October's Birthstone: Blushing Tourmaline

October's Birthstones:
 Pink Tourmaline

Molly Schaller

Welcome to this month’s birthstone beading project post. October is one of my favorite months, as fall is really settling in and I'm able to transition to my fall wardrobe which consists largely of sweaters! SWEATER WEATHER! Woohoo!

October babies have their choice of two birthstones; the traditional birthstone is opal, and the alternate birthstone is pink tourmaline.  

Opals come in a wide variety of colors, and many opals include a rainbow of colors all within one stone. Read on to learn more about this "queen of stones":

Color: Opal is an iridescent stone with a range of "fire" flashes within its matrix.
Care: Opals are composed of 3-21% water, and they are only 5.5-6 on the Mohs scale, making them a delicate gemstone that can crack under extreme temperatures, dehydration, or direct light. 
Meanings & Properties: Opals are said to bring about loyalty and faithfulness. 
Uses & Folklore: Some ancient cultures thought that opals could turn their wearer invisible, and some healers believe they can improve eyesight.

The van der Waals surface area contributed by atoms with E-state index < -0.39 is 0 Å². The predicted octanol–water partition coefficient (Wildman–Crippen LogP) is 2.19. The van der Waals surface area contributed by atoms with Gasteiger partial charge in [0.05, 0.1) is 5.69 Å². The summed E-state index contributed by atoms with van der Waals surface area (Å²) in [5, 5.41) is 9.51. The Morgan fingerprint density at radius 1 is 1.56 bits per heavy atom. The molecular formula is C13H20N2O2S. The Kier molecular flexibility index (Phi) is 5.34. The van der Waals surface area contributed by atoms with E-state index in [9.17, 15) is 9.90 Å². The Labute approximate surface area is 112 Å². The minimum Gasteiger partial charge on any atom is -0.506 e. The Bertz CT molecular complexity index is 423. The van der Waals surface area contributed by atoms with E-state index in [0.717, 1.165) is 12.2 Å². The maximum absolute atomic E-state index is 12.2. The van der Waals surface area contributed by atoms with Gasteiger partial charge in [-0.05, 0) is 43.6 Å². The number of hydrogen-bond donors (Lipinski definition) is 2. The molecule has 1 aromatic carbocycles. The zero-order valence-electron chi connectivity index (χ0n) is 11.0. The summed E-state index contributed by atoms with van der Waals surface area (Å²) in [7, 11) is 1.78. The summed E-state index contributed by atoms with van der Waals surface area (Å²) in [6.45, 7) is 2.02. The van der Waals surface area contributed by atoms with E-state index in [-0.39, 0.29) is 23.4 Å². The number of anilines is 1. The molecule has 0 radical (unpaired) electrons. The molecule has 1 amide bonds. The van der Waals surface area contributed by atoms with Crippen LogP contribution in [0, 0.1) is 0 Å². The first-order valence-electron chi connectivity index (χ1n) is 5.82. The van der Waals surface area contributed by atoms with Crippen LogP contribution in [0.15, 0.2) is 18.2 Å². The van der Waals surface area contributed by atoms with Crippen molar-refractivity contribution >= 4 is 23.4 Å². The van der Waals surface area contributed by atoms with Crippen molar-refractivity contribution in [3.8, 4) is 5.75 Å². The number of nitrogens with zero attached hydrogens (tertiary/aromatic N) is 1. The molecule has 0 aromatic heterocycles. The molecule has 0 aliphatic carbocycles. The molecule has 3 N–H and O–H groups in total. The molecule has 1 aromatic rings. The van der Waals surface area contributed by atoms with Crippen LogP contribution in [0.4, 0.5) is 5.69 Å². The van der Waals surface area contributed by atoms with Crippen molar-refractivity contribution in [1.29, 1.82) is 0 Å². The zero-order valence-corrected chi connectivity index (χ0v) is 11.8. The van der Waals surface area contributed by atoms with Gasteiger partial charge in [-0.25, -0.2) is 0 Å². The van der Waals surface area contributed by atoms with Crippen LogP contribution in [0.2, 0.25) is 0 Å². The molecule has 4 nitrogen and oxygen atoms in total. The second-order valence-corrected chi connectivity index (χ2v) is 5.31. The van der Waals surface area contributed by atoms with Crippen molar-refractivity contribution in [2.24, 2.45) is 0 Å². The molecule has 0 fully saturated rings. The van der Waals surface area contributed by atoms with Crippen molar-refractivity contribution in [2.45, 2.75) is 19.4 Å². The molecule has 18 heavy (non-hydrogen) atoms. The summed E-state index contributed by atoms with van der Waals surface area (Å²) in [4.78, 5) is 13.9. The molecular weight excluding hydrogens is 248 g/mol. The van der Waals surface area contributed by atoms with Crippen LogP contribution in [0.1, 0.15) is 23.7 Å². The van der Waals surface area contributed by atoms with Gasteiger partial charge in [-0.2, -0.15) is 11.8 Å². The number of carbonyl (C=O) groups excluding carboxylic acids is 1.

Color: The name "tourmaline" comes from the Sinhalese words "tura mali," which mean "stone of mixed colors." It can be found in any color of the rainbow! The pink variety is most often thought of as the October birthstone.
Care: Tourmaline has a hardness of 7-7.5 on the Mohs scale, making it a durable stone, perfect for jewelry. 
Meanings & Properties: It transforms negative thoughts and actions into positive responses.   
Uses & Folklore: Ancient magicians used black tourmaline as a talisman to protect against negative energy and evil forces. Today, many still believe that it can shield against radiation, pollutants, toxins and negative thoughts.

Click for complete instructions to create your own Tourmaline Diffuser Bracelets with Bead Gallery tourmaline and lava beads.

Fun Fact

  One of this gem’s most impressive traits is its ability to become electrically charged through heat (pyroelectricity) and through pressure (piezoelectricity). When charged, tourmaline can act as a magnet by oscillating, and by attracting or repelling particles of dust.
--American Gem Society

Molly Schaller loves beading, knitting, gardening, bookbinding, and being with her family and pets, which include 3 cats, a flock of 12 hens, and a jaunty rooster named Kernel.

She’s always on the lookout for new ways to express her creativity and help others learn to tap into their creativity as well!